Procedural

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Procedural knowledge is knowing how to control the relevant factors for examining some phenomenon (Reber & Reber, 2001), performing a certain task or completing an activity. Procedural knowledge also means knowing the method of manipulating a specific condition or the technique for implementing a task. Such knowledge may include the procedures we use to do a science experiment, write an essay or solve a mathematical equation. Procedural knowledge represents a subclass of knowledge components.

Procedural knowledge is often thought about as certain skills we possess, tasks we can complete or processes we are able to follow. It can include knowledge for planning action sequences to solve problems or engage in other kinds of performances, like speak or comprehend natural language.

Procedural knowledge can be distinguished from conceptual knowledge, that is, understanding of the principles that govern a domain. According to Rittle-Johnson, Siegler and Alibali (2001), the development of both knowledge types is an iterative process with influences in both directions. Procedural knowledge is also distinguished from declarative knowledge whereby declarative knowledge is the encoding and memory of incoming perceptual information, is interpretable by procedural knowledge, and can be changed by procedural knowledge (Anderson & Lebiere, 1998).

Procedural, conceptual, and declarative are used differently in other fields outside of cognitive psychology. For instance, in Philosophy procedural knowledge is "knowing how" whereas declarative knowledge is "knowing that". For instance, if one can describe a process or procedure, that might be considered procedural knowledge by a philosopher because it is "knowing how". However, to a cognitive psychologist that knowledge is declarative because it can be interpreted by procedural knowledge -- when knowledge is verbalized it is an indication of it being in a declarative state. Note the implication does not go in other direction, not all declarative knowledge can be verbalized, for instance, the encoding of a visual image, episode, or past example are kinds of declarative knowledge that they may not be readily verbalized.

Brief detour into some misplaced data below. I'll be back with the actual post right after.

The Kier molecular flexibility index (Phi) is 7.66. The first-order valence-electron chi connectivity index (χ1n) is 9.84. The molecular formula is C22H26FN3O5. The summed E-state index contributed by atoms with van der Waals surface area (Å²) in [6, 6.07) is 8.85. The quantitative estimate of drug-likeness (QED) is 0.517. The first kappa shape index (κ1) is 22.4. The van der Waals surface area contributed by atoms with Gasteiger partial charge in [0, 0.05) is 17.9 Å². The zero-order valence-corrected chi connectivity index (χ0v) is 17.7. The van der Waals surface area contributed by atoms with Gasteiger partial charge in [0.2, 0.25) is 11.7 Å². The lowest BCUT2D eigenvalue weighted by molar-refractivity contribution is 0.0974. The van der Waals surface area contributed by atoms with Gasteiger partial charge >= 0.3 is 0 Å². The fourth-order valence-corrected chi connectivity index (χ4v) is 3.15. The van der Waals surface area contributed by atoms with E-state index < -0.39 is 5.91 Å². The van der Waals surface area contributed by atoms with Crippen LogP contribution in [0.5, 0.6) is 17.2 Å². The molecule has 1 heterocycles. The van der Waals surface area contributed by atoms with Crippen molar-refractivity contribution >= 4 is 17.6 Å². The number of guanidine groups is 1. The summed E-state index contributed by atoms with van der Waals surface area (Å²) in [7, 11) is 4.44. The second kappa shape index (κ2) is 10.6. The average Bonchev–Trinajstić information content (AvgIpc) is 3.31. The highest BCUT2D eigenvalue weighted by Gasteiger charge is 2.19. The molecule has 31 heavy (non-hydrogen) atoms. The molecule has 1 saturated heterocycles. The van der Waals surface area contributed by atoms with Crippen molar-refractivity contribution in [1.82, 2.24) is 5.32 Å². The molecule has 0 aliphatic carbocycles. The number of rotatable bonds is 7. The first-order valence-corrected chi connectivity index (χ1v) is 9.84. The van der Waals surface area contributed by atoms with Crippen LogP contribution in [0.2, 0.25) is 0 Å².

In mathematics education, procedural knowledge is sometimes used to mean shallow knowledge, knowledge of problem solving or problem comprehension that is incomplete and inaccurate and does not reflect understanding (e.g., key word strategies for comprehending word problems like if the problem says "less", then subtract). However, just because procedural knowledge is implicit (cannot be verbalized), it does not imply that it is shallow in the sense of being incomplete or inaccurate (low feature validity). Procedural knowledge components may be either correct (deep) or incorrect (shallow).

  • Anderson, J. R. & Lebiere, C. (1998). The atomic components of thought. Mahwah, NJ: Erlbaum.
  • Rittle-Johnson, B., Siegler, R.S. & Alibali, M.W. (2001). Developing conceptual understanding and procedural skill in mathematics: An iterative process. Journal of Educational Psychology, 93, 346-362